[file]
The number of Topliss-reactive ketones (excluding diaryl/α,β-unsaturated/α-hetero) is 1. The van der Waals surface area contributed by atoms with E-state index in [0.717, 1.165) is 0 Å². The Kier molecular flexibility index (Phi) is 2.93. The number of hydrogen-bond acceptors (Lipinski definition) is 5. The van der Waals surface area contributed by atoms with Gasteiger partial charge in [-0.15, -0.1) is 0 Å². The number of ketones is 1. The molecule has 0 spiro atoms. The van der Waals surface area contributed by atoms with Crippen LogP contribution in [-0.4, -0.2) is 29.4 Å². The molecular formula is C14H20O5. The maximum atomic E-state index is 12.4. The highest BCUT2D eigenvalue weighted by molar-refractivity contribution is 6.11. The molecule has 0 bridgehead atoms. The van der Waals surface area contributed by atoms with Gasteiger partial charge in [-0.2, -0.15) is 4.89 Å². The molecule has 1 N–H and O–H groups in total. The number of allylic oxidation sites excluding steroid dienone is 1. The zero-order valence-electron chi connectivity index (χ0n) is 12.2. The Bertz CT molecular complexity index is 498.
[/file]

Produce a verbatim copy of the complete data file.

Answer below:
The number of Topliss-reactive ketones (excluding diaryl/α,β-unsaturated/α-hetero) is 1. The van der Waals surface area contributed by atoms with E-state index in [0.717, 1.165) is 0 Å². The Kier molecular flexibility index (Phi) is 2.93. The number of hydrogen-bond acceptors (Lipinski definition) is 5. The van der Waals surface area contributed by atoms with Gasteiger partial charge in [-0.15, -0.1) is 0 Å². The number of ketones is 1. The molecule has 0 spiro atoms. The van der Waals surface area contributed by atoms with Crippen LogP contribution in [-0.4, -0.2) is 29.4 Å². The molecular formula is C14H20O5. The maximum atomic E-state index is 12.4. The highest BCUT2D eigenvalue weighted by molar-refractivity contribution is 6.11. The molecule has 0 bridgehead atoms. The van der Waals surface area contributed by atoms with Gasteiger partial charge in [-0.2, -0.15) is 4.89 Å². The molecule has 1 N–H and O–H groups in total. The number of allylic oxidation sites excluding steroid dienone is 1. The zero-order valence-electron chi connectivity index (χ0n) is 12.2. The Bertz CT molecular complexity index is 498.